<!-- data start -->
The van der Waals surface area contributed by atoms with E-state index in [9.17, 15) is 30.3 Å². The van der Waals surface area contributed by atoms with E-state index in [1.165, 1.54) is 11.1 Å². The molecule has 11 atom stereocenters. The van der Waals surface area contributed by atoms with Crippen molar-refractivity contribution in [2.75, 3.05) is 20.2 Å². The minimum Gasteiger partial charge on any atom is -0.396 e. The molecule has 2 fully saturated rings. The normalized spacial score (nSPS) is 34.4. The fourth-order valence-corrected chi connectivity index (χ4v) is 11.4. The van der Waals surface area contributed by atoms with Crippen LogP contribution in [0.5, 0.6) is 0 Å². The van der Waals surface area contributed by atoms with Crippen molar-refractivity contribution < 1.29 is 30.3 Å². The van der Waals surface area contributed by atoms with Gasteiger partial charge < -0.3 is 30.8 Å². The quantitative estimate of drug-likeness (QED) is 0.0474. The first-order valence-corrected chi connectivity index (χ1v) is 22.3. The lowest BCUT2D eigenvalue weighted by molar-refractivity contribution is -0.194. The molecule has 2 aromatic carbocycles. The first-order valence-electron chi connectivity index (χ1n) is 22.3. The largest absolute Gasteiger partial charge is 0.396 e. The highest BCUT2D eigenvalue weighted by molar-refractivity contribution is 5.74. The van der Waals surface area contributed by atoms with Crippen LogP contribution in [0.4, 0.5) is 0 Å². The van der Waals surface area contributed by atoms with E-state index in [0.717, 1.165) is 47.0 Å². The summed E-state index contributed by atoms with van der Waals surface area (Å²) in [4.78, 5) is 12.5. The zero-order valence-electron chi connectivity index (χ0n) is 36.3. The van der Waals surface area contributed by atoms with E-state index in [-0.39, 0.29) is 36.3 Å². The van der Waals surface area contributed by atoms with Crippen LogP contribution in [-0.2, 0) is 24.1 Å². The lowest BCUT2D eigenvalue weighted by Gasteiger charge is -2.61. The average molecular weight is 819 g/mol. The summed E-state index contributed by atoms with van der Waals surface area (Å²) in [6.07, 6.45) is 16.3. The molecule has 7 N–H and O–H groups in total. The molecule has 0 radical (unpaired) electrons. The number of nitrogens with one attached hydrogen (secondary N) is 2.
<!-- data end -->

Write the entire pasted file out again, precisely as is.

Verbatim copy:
The van der Waals surface area contributed by atoms with E-state index in [9.17, 15) is 30.3 Å². The van der Waals surface area contributed by atoms with E-state index in [1.165, 1.54) is 11.1 Å². The molecule has 11 atom stereocenters. The van der Waals surface area contributed by atoms with Crippen molar-refractivity contribution in [2.75, 3.05) is 20.2 Å². The minimum Gasteiger partial charge on any atom is -0.396 e. The molecule has 2 fully saturated rings. The normalized spacial score (nSPS) is 34.4. The fourth-order valence-corrected chi connectivity index (χ4v) is 11.4. The van der Waals surface area contributed by atoms with Crippen LogP contribution in [0.5, 0.6) is 0 Å². The van der Waals surface area contributed by atoms with Crippen molar-refractivity contribution < 1.29 is 30.3 Å². The van der Waals surface area contributed by atoms with Gasteiger partial charge < -0.3 is 30.8 Å². The quantitative estimate of drug-likeness (QED) is 0.0474. The first-order valence-corrected chi connectivity index (χ1v) is 22.3. The lowest BCUT2D eigenvalue weighted by molar-refractivity contribution is -0.194. The molecule has 2 aromatic carbocycles. The first-order valence-electron chi connectivity index (χ1n) is 22.3. The largest absolute Gasteiger partial charge is 0.396 e. The highest BCUT2D eigenvalue weighted by molar-refractivity contribution is 5.74. The van der Waals surface area contributed by atoms with Crippen LogP contribution in [0.4, 0.5) is 0 Å². The van der Waals surface area contributed by atoms with E-state index in [0.717, 1.165) is 47.0 Å². The summed E-state index contributed by atoms with van der Waals surface area (Å²) in [4.78, 5) is 12.5. The zero-order valence-electron chi connectivity index (χ0n) is 36.3. The van der Waals surface area contributed by atoms with E-state index in [-0.39, 0.29) is 36.3 Å². The van der Waals surface area contributed by atoms with Crippen LogP contribution in [-0.2, 0) is 24.1 Å². The lowest BCUT2D eigenvalue weighted by Gasteiger charge is -2.61. The average molecular weight is 819 g/mol. The summed E-state index contributed by atoms with van der Waals surface area (Å²) in [6.07, 6.45) is 16.3. The molecule has 7 N–H and O–H groups in total. The molecule has 0 radical (unpaired) electrons. The number of nitrogens with one attached hydrogen (secondary N) is 2.